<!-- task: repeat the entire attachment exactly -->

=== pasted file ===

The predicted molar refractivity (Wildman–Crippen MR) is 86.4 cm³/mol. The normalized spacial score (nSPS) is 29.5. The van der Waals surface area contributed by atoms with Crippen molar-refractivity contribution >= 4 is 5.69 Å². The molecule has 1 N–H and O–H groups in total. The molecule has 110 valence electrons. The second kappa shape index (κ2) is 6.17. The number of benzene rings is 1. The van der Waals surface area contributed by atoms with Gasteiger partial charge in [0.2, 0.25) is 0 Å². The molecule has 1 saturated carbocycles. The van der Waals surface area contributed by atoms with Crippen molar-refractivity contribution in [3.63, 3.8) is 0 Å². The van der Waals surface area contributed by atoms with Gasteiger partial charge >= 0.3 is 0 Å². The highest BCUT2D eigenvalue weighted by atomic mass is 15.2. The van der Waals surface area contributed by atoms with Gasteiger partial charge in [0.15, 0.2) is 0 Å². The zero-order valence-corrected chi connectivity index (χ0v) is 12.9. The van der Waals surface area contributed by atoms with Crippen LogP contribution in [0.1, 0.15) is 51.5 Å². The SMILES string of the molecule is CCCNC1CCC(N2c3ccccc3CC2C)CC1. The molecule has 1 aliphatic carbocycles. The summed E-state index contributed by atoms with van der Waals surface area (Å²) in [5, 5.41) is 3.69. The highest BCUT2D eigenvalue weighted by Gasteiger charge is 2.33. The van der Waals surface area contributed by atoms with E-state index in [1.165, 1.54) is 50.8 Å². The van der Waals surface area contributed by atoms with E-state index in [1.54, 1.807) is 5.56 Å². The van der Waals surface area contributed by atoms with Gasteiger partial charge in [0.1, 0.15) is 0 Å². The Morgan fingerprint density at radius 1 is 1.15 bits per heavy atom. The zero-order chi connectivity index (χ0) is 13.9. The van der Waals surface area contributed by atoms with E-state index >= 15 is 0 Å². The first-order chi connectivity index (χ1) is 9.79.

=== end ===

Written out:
The predicted molar refractivity (Wildman–Crippen MR) is 86.4 cm³/mol. The normalized spacial score (nSPS) is 29.5. The van der Waals surface area contributed by atoms with Crippen molar-refractivity contribution >= 4 is 5.69 Å². The molecule has 1 N–H and O–H groups in total. The molecule has 110 valence electrons. The second kappa shape index (κ2) is 6.17. The number of benzene rings is 1. The van der Waals surface area contributed by atoms with Gasteiger partial charge in [0.2, 0.25) is 0 Å². The molecule has 1 saturated carbocycles. The van der Waals surface area contributed by atoms with Crippen molar-refractivity contribution in [3.63, 3.8) is 0 Å². The van der Waals surface area contributed by atoms with Gasteiger partial charge >= 0.3 is 0 Å². The highest BCUT2D eigenvalue weighted by atomic mass is 15.2. The van der Waals surface area contributed by atoms with Gasteiger partial charge in [0.15, 0.2) is 0 Å². The zero-order valence-corrected chi connectivity index (χ0v) is 12.9. The van der Waals surface area contributed by atoms with Crippen LogP contribution in [0.1, 0.15) is 51.5 Å². The SMILES string of the molecule is CCCNC1CCC(N2c3ccccc3CC2C)CC1. The molecule has 1 aliphatic carbocycles. The summed E-state index contributed by atoms with van der Waals surface area (Å²) in [5, 5.41) is 3.69. The highest BCUT2D eigenvalue weighted by Gasteiger charge is 2.33. The van der Waals surface area contributed by atoms with E-state index in [1.165, 1.54) is 50.8 Å². The van der Waals surface area contributed by atoms with E-state index in [1.54, 1.807) is 5.56 Å². The van der Waals surface area contributed by atoms with Gasteiger partial charge in [0.1, 0.15) is 0 Å². The Morgan fingerprint density at radius 1 is 1.15 bits per heavy atom. The zero-order chi connectivity index (χ0) is 13.9. The van der Waals surface area contributed by atoms with E-state index >= 15 is 0 Å². The first-order chi connectivity index (χ1) is 9.79.